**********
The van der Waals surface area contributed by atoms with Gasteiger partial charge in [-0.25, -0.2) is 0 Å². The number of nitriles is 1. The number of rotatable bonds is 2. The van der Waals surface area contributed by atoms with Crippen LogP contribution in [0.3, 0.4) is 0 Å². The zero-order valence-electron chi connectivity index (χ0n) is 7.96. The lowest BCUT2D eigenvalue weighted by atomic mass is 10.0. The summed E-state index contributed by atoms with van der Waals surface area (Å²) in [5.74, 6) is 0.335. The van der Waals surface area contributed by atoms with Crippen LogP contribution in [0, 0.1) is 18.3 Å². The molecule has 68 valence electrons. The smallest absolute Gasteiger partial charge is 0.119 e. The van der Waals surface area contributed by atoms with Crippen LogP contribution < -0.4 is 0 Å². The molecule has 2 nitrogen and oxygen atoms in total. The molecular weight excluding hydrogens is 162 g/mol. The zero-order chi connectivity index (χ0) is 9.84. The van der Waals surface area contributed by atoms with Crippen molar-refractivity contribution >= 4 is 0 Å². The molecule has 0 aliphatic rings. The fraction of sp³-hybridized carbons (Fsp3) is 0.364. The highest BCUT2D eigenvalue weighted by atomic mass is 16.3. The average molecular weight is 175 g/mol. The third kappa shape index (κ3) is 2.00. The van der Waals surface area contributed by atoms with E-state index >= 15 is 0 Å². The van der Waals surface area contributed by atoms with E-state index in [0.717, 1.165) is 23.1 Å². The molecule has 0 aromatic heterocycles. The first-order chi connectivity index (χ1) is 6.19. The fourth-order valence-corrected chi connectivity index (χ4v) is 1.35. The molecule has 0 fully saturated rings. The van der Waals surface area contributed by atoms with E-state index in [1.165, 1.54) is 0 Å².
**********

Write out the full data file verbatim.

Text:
The van der Waals surface area contributed by atoms with Gasteiger partial charge in [-0.25, -0.2) is 0 Å². The number of nitriles is 1. The number of rotatable bonds is 2. The van der Waals surface area contributed by atoms with Crippen LogP contribution in [0.3, 0.4) is 0 Å². The zero-order valence-electron chi connectivity index (χ0n) is 7.96. The lowest BCUT2D eigenvalue weighted by atomic mass is 10.0. The summed E-state index contributed by atoms with van der Waals surface area (Å²) in [5.74, 6) is 0.335. The van der Waals surface area contributed by atoms with Crippen LogP contribution in [0, 0.1) is 18.3 Å². The molecule has 68 valence electrons. The smallest absolute Gasteiger partial charge is 0.119 e. The van der Waals surface area contributed by atoms with Crippen LogP contribution < -0.4 is 0 Å². The molecule has 2 nitrogen and oxygen atoms in total. The molecular weight excluding hydrogens is 162 g/mol. The zero-order chi connectivity index (χ0) is 9.84. The van der Waals surface area contributed by atoms with Crippen molar-refractivity contribution >= 4 is 0 Å². The molecule has 0 aliphatic rings. The fraction of sp³-hybridized carbons (Fsp3) is 0.364. The highest BCUT2D eigenvalue weighted by atomic mass is 16.3. The average molecular weight is 175 g/mol. The third kappa shape index (κ3) is 2.00. The van der Waals surface area contributed by atoms with E-state index >= 15 is 0 Å². The van der Waals surface area contributed by atoms with E-state index in [0.717, 1.165) is 23.1 Å². The molecule has 0 aromatic heterocycles. The first-order chi connectivity index (χ1) is 6.19. The fourth-order valence-corrected chi connectivity index (χ4v) is 1.35. The molecule has 0 fully saturated rings. The van der Waals surface area contributed by atoms with E-state index in [1.165, 1.54) is 0 Å².